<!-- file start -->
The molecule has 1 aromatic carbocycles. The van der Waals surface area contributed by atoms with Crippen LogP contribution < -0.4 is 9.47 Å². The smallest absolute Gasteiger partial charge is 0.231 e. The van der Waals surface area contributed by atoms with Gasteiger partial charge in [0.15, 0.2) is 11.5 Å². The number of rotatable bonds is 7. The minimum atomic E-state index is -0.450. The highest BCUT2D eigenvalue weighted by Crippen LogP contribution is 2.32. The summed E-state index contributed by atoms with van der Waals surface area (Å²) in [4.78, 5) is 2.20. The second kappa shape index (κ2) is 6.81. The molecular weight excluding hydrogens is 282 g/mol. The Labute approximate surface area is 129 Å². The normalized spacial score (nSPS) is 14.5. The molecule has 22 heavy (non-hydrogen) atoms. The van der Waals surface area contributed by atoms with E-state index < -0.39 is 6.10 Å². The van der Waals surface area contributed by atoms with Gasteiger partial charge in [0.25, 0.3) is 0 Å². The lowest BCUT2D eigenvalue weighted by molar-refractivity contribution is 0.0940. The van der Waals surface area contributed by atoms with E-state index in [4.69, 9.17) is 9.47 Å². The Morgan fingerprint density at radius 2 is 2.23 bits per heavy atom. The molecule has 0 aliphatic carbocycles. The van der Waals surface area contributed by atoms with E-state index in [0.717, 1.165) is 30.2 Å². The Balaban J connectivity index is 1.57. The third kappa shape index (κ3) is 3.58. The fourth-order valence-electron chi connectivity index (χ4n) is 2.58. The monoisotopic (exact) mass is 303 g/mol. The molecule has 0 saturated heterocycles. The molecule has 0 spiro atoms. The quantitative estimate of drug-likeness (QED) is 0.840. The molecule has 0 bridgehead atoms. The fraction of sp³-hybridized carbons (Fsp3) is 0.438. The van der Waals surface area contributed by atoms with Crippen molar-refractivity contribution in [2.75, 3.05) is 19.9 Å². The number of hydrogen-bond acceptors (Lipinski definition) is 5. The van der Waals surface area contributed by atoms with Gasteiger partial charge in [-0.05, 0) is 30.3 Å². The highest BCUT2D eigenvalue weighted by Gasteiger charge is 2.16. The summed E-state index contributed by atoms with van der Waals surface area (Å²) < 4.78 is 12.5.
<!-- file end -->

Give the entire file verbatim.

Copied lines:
The molecule has 1 aromatic carbocycles. The van der Waals surface area contributed by atoms with Crippen LogP contribution < -0.4 is 9.47 Å². The smallest absolute Gasteiger partial charge is 0.231 e. The van der Waals surface area contributed by atoms with Gasteiger partial charge in [0.15, 0.2) is 11.5 Å². The number of rotatable bonds is 7. The minimum atomic E-state index is -0.450. The highest BCUT2D eigenvalue weighted by Crippen LogP contribution is 2.32. The summed E-state index contributed by atoms with van der Waals surface area (Å²) in [4.78, 5) is 2.20. The second kappa shape index (κ2) is 6.81. The molecular weight excluding hydrogens is 282 g/mol. The Labute approximate surface area is 129 Å². The normalized spacial score (nSPS) is 14.5. The molecule has 22 heavy (non-hydrogen) atoms. The van der Waals surface area contributed by atoms with E-state index < -0.39 is 6.10 Å². The van der Waals surface area contributed by atoms with Gasteiger partial charge in [0.25, 0.3) is 0 Å². The lowest BCUT2D eigenvalue weighted by molar-refractivity contribution is 0.0940. The van der Waals surface area contributed by atoms with E-state index in [4.69, 9.17) is 9.47 Å². The Morgan fingerprint density at radius 2 is 2.23 bits per heavy atom. The molecule has 0 aliphatic carbocycles. The van der Waals surface area contributed by atoms with E-state index in [0.717, 1.165) is 30.2 Å². The Balaban J connectivity index is 1.57. The third kappa shape index (κ3) is 3.58. The fourth-order valence-electron chi connectivity index (χ4n) is 2.58. The monoisotopic (exact) mass is 303 g/mol. The molecule has 0 saturated heterocycles. The molecule has 0 spiro atoms. The quantitative estimate of drug-likeness (QED) is 0.840. The molecule has 0 bridgehead atoms. The fraction of sp³-hybridized carbons (Fsp3) is 0.438. The van der Waals surface area contributed by atoms with Crippen molar-refractivity contribution in [2.75, 3.05) is 19.9 Å². The number of hydrogen-bond acceptors (Lipinski definition) is 5. The van der Waals surface area contributed by atoms with Gasteiger partial charge in [-0.05, 0) is 30.3 Å². The highest BCUT2D eigenvalue weighted by Gasteiger charge is 2.16. The summed E-state index contributed by atoms with van der Waals surface area (Å²) < 4.78 is 12.5.